The best role for natural gas is as a complement to renewable energy sources, said Hal Harvey, who runs a policy research group called Energy Innovation in San Francisco. He noted that power plants that run on natural gas can ramp up more easily than, say, coal or nuclear plants, and can fill the energy gaps for solar panels and wind turbines when the sun is not shining or the wind dies.

Gas-fired plants can also be built relatively quickly and cheaply — factors that led to a jump in gas-plant construction that actually preceded the natural gas boom.

But the advantages of natural gas are offset, in part, by persistent problems and questions surrounding leaks of its main component, methane. Because of methane’s ability to trap infrared radiation more effectively than CO2, its effect on climate change is 84 times greater on a 20-year basis. However, its life in the atmosphere before being eliminated by chemical reactions is measured in years, while CO2 persists for centuries.

Methane comes from many sources — the most recent Environmental Protection Agency inventory of greenhouse gas emissions estimated that a quarter of the total comes from burps and flatulence from cows and other livestock (the microbes in their digestive systems produce methane as a byproduct of breaking down their feed).

The methane that is created or that escapes from using natural gas as an energy source represents 23 percent. Other sources include coal beds and landfills. The Environmental Protection Agency estimate puts the amount of methane released from drilling and transporting natural gas at eight million metric tons a year, but recent reports suggest the figure could be far larger.

Anthony R. Ingraffea, a researcher at Cornell University who has been sharply critical of fracking, said that the gas industry had been lax in what it calls “wellbore integrity,” which refers to the steel and cement that drillers use to seal off wells from the surrounding rock, soil and groundwater. The seal tends to deteriorate over time, he said, and abandoned wells have been found to leak methane, as well. “Out of the four or five million wells drilled on earth, nobody knows how many of them are leaking into the atmosphere, or how much they are leaking,” he said.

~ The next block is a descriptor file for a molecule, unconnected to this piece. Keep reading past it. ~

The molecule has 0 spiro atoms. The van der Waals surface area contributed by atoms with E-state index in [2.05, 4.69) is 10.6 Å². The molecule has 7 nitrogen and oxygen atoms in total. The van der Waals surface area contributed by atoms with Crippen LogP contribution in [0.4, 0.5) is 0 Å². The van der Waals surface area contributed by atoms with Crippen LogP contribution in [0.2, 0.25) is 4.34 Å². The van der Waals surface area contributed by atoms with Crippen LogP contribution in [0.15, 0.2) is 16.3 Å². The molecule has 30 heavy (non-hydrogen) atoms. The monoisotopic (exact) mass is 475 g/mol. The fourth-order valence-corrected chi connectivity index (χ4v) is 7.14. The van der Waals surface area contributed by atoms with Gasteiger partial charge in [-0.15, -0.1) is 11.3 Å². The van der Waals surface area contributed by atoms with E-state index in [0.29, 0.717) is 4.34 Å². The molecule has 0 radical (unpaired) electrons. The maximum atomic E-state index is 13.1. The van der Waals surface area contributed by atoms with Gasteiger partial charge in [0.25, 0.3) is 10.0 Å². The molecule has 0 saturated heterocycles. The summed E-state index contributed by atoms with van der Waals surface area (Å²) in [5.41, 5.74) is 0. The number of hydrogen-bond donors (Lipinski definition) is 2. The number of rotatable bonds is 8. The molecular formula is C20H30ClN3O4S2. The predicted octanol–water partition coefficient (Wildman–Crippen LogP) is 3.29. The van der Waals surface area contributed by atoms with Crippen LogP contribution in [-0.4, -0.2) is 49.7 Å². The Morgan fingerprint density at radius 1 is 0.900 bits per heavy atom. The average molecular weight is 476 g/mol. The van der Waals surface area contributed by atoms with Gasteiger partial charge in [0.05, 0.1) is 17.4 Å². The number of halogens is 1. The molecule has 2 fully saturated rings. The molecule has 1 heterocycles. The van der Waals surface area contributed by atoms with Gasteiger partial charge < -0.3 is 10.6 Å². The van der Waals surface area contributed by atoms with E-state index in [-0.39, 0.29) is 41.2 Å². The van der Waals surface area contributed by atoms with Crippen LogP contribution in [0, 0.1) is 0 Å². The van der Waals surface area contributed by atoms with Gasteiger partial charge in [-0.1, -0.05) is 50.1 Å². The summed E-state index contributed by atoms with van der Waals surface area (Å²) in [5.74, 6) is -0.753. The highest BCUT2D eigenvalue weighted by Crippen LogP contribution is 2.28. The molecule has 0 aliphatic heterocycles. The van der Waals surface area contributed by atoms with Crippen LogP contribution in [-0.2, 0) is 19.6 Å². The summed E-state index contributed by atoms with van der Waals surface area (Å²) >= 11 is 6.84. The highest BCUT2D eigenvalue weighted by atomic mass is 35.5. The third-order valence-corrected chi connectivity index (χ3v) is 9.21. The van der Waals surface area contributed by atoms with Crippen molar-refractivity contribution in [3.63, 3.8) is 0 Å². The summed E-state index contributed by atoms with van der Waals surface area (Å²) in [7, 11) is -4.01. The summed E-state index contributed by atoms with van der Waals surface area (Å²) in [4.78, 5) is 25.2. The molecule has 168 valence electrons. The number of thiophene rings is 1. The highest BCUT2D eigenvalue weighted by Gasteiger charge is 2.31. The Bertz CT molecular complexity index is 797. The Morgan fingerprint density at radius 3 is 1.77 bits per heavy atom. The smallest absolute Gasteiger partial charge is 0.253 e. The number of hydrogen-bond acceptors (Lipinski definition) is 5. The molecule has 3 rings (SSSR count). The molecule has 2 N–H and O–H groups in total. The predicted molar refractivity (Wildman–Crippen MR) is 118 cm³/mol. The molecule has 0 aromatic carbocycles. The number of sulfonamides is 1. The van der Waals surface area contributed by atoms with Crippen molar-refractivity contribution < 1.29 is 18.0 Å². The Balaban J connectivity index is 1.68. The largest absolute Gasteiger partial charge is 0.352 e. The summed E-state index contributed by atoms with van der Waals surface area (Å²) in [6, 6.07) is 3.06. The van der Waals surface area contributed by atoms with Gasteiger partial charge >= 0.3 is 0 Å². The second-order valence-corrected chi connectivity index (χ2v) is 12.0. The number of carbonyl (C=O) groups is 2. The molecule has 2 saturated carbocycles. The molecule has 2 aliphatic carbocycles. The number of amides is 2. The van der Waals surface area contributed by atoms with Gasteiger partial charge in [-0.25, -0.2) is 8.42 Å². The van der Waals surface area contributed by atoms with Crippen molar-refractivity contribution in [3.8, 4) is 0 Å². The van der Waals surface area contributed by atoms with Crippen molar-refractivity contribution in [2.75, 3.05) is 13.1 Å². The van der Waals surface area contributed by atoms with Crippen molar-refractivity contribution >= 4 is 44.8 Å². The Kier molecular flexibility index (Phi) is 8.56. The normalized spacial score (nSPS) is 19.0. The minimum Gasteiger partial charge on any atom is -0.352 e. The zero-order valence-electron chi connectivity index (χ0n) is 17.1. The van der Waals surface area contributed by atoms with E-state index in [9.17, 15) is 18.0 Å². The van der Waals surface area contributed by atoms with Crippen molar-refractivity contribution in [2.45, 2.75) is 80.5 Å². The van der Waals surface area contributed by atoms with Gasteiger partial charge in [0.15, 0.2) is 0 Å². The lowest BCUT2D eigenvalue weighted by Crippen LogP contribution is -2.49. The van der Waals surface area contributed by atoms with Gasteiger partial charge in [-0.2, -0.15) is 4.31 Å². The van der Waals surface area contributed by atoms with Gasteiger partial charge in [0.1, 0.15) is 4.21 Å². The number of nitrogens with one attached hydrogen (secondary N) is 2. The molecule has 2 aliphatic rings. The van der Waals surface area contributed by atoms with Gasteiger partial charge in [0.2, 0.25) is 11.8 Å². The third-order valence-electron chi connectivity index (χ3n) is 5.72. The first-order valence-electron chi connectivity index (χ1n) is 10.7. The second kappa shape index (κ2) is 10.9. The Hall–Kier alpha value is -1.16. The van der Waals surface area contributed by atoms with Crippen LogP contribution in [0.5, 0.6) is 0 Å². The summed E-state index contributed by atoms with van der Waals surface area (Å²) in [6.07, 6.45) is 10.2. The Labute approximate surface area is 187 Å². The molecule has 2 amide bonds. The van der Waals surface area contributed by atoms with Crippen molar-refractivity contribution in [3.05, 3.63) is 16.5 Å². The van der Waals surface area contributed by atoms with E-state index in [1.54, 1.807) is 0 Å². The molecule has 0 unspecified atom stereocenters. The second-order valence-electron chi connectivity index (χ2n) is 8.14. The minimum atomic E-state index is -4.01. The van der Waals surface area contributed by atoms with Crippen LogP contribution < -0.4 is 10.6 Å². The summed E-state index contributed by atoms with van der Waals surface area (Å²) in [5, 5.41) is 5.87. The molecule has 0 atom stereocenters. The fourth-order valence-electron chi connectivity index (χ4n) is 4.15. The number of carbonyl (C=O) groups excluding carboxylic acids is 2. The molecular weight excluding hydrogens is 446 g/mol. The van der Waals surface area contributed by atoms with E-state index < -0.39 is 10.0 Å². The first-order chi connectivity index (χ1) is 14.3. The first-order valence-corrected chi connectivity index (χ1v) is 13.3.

The industry points to progress that has already been made in reducing methane emissions — a 73 percent decrease from hydraulically fractured wells since 2011, according to the E.P.A.

“It’s difficult to look at the available data and say there is a huge problem here,” said Steve Everley, a spokesman for Energy in Depth, an industry group. “Not only is production increasing, but emissions are going down.”

The agency’s figure on lower emissions from wells, however, does not account for the leaks that commonly occur farther downstream in the production process, where equipment like pneumatic devices and compressors have been identified as emissions sources. Research sponsored by the Environmental Defense Fund suggests that gas leaks can be cut by 40 percent at a relatively low cost: a penny for every thousand cubic feet of natural gas produced.

“The good news is we know we can get significant reductions for marginal cost,” said Mark Brownstein, associate vice president of the organization’s United States climate and energy program. Producers and regulators must do a better job of reducing risk, he said.

Fixing the problem of leaking methane can be achieved more easily than many other environmental challenges, said Mr. Harvey of Energy Innovation. Compared with “thermodynamic problems” like making automobiles more efficient and “chemical problems” like reducing smokestack pollutants, methane is largely a “plumbing problem,” Mr. Brownstein said, and “plumbing is dead simple.”